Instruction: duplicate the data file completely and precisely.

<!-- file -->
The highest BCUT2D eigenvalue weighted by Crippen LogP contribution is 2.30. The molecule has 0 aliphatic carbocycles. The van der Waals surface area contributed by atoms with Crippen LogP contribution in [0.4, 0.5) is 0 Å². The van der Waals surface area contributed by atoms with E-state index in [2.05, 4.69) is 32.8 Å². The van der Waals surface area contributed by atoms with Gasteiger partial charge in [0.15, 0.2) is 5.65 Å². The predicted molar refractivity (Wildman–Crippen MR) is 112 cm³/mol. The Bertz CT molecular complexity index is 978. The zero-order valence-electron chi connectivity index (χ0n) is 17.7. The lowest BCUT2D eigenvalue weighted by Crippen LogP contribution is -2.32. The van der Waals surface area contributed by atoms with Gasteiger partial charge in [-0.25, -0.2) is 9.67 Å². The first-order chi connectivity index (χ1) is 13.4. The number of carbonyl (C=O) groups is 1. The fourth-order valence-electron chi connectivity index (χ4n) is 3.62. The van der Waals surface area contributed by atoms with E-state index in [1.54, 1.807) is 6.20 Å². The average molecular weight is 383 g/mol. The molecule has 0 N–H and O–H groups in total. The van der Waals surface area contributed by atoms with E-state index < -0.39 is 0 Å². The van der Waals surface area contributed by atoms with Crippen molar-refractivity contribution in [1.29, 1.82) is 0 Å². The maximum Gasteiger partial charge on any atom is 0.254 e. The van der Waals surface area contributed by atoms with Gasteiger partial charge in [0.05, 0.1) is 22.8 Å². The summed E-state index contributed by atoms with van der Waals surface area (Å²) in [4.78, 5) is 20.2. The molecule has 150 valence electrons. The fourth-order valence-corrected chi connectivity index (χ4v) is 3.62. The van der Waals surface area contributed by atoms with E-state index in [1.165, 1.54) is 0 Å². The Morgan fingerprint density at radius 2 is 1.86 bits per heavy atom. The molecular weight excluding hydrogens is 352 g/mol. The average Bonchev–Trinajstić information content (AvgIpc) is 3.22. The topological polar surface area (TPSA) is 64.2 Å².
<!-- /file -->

The highest BCUT2D eigenvalue weighted by Crippen LogP contribution is 2.30. The molecule has 0 aliphatic carbocycles. The van der Waals surface area contributed by atoms with Crippen LogP contribution in [0.4, 0.5) is 0 Å². The van der Waals surface area contributed by atoms with E-state index in [2.05, 4.69) is 32.8 Å². The van der Waals surface area contributed by atoms with Gasteiger partial charge in [0.15, 0.2) is 5.65 Å². The predicted molar refractivity (Wildman–Crippen MR) is 112 cm³/mol. The Bertz CT molecular complexity index is 978. The zero-order valence-electron chi connectivity index (χ0n) is 17.7. The lowest BCUT2D eigenvalue weighted by Crippen LogP contribution is -2.32. The van der Waals surface area contributed by atoms with Gasteiger partial charge in [-0.25, -0.2) is 9.67 Å². The first-order chi connectivity index (χ1) is 13.4. The number of carbonyl (C=O) groups is 1. The fourth-order valence-electron chi connectivity index (χ4n) is 3.62. The van der Waals surface area contributed by atoms with E-state index in [1.54, 1.807) is 6.20 Å². The average molecular weight is 383 g/mol. The molecule has 0 N–H and O–H groups in total. The van der Waals surface area contributed by atoms with E-state index < -0.39 is 0 Å². The van der Waals surface area contributed by atoms with Crippen molar-refractivity contribution in [1.29, 1.82) is 0 Å². The maximum Gasteiger partial charge on any atom is 0.254 e. The van der Waals surface area contributed by atoms with Gasteiger partial charge in [0.05, 0.1) is 22.8 Å². The summed E-state index contributed by atoms with van der Waals surface area (Å²) in [4.78, 5) is 20.2. The molecule has 150 valence electrons. The fourth-order valence-corrected chi connectivity index (χ4v) is 3.62. The van der Waals surface area contributed by atoms with E-state index in [1.165, 1.54) is 0 Å². The Morgan fingerprint density at radius 2 is 1.86 bits per heavy atom. The molecular weight excluding hydrogens is 352 g/mol. The average Bonchev–Trinajstić information content (AvgIpc) is 3.22. The topological polar surface area (TPSA) is 64.2 Å².